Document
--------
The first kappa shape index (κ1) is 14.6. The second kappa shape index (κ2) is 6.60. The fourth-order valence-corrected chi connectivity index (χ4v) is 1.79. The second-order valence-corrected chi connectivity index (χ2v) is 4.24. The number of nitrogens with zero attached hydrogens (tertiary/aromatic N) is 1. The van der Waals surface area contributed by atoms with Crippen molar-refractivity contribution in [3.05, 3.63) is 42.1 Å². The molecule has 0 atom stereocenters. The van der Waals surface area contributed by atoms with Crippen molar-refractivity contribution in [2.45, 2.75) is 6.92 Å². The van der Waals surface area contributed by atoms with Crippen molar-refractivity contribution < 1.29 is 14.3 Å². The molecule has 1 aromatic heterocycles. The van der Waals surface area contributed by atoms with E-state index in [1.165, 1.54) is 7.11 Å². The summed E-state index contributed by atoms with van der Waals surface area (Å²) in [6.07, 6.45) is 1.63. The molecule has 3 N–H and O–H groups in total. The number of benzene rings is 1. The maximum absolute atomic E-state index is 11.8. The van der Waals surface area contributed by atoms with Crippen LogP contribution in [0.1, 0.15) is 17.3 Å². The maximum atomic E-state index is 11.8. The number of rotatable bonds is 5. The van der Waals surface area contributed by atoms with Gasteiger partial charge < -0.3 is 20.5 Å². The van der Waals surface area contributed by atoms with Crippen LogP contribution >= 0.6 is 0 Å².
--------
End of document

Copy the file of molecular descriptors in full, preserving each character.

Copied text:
The first kappa shape index (κ1) is 14.6. The second kappa shape index (κ2) is 6.60. The fourth-order valence-corrected chi connectivity index (χ4v) is 1.79. The second-order valence-corrected chi connectivity index (χ2v) is 4.24. The number of nitrogens with zero attached hydrogens (tertiary/aromatic N) is 1. The van der Waals surface area contributed by atoms with Crippen molar-refractivity contribution in [3.05, 3.63) is 42.1 Å². The molecule has 0 atom stereocenters. The van der Waals surface area contributed by atoms with Crippen molar-refractivity contribution in [2.45, 2.75) is 6.92 Å². The van der Waals surface area contributed by atoms with Crippen molar-refractivity contribution < 1.29 is 14.3 Å². The molecule has 1 aromatic heterocycles. The van der Waals surface area contributed by atoms with E-state index in [1.165, 1.54) is 7.11 Å². The summed E-state index contributed by atoms with van der Waals surface area (Å²) in [6.07, 6.45) is 1.63. The molecule has 3 N–H and O–H groups in total. The number of benzene rings is 1. The maximum absolute atomic E-state index is 11.8. The van der Waals surface area contributed by atoms with Crippen LogP contribution in [0.1, 0.15) is 17.3 Å². The maximum atomic E-state index is 11.8. The number of rotatable bonds is 5. The van der Waals surface area contributed by atoms with Gasteiger partial charge < -0.3 is 20.5 Å². The van der Waals surface area contributed by atoms with Crippen LogP contribution >= 0.6 is 0 Å².